In a previous post I mentioned adapted lenses as being a legitimate choice for the new Sony a7mk2. In fact, all mirrorless cameras are ideal for adapting lenses from a variety of systems, and, in recent years, a huge interest and demand in older lenses started for the same reason: lack of native lens choice.
Until almost the end of the last decade, film-era manual lenses were considered almost relics of the past in most photographic cycles. DSLR makers had established a vast selection of native autofocus lenses and adapting an older lens was not a particularly popular venture. Sure, Leica and similar high end lenses were always in high demand. After all, Leica never stopped making film cameras, and, even their digital cameras were, and still basically are, manual focusing. But 35mm film SLR lenses could, in general, be obtained in very low prices. Another reason was, DSLRs were and still are virtually useless for manual focusing. Since they lack the split screens of film SLRs, you have to make-do with an approximation of critical focus; i.e. it depends on perfect eyesight and basically learning how to hold your breath.
For their native lenses, DSLRs provide focus confirmation via the electronic connection. To be fair, this is no different than what Contax RX did on film, and, obviously worthless for other system lenses. Only using the Live View provides a viable method of focusing, transforming a DSLR into a glorified non-EVF mirrorless camera, at 2-3 times the weight and bulk.
True interest about adapted lenses was sparkled with the introduction of the first viable interchangeable compact camera system -what we all today call "mirrorless"- the Micro Four Thirds System.
When m43 was introduced, we only had a couple of kit lenses, followed by a few -not to exciting, to be honest- primes. Adapting lenses from other systems was about the only way for the enthusiast in need of various focal lengths; and in this manner a new market flourished, with dozens of adapters on offer. Demand drove prices up, especially soon thereafter, when the NEX, Samsung and Fuji-X mirrorless systems were introduced.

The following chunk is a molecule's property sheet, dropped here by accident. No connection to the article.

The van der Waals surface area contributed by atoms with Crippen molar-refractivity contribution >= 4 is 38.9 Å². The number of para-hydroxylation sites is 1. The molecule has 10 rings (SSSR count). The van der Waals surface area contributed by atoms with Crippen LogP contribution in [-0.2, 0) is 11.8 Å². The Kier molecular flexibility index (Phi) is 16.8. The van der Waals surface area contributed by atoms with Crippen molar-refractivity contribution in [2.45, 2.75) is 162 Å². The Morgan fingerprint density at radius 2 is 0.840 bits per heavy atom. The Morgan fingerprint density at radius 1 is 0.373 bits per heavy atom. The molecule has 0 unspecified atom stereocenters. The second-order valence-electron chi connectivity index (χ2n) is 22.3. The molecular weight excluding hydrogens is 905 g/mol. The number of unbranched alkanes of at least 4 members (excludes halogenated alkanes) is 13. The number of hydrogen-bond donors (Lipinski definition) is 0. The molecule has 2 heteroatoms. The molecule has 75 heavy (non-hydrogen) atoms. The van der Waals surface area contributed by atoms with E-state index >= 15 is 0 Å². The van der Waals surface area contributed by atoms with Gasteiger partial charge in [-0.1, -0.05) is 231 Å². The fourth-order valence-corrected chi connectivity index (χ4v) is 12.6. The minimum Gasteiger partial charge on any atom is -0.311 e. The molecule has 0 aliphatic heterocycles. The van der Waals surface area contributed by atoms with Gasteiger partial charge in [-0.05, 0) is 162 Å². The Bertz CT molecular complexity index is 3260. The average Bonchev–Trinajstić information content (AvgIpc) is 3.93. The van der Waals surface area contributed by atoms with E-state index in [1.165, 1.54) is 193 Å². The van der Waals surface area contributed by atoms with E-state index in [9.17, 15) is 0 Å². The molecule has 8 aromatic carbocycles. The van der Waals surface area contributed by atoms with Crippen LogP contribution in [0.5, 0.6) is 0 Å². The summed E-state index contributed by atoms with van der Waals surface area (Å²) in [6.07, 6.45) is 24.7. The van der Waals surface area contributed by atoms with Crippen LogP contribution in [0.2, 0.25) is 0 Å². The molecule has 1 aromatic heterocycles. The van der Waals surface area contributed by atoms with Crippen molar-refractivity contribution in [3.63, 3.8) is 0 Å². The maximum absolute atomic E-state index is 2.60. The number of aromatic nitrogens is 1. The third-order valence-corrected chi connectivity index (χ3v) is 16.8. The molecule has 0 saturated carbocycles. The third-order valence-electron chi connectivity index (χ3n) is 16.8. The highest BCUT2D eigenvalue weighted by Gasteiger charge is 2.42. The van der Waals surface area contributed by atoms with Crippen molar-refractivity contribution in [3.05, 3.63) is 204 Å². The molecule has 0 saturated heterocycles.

At this point let's clarify that we are talking about manual focusing lenses; even older AF lenses are not able to communicate with the camera except in a handful of cases where an electronics-enabled adapter is used, and, even then, AF is quite slow for practical use. Now, there are a couple of major advantages mirrorless cameras enjoy, when adapting lenses.
First of all, mirrorless have a much shorter flange distance (or register) than DSLRs (and old film SLRs). A vey useful list of flange distances, for a variety of systems, can be found in this link. Having a shorter register, means an adapted lens can focus to infinity, without the use of additional optical elements (which are almost always detrimental to image quality). A simple tube or ring type adaptor is commonly used; it just needs to feature the appropriate screw or bayonet type mount for the lens in use. Contrary to this, modern DSLRs, having to accommodate the mirror assembly, have much longer registers, thus limiting practical options.
Second of all, mirrorless companies gradually introduced a number of very useful and precise manual focusing aids, which almost guarantee pin-point focus accuracy. Today, we have various EVF magnification options, focus peaking -a feature familiar to videographers for quite some time- and even rangefinder-style electronic focusing "patches".
I mentioned videographers above, because, in all fairness, adapted lenses owe their popularity to the emergence of video in photographic cameras, in a major way. In fact most people today adapt lenses mainly for video, since all systems have at least a satisfactory native lens selection for photography, and, additionally, video is not so much dependant on autofocus. That doesn't mean they are not a great creative -and even practical- choice for general photography. There are, of course, pros and cons, as well as better or worse alternatives; and we shall discuss these in part 2.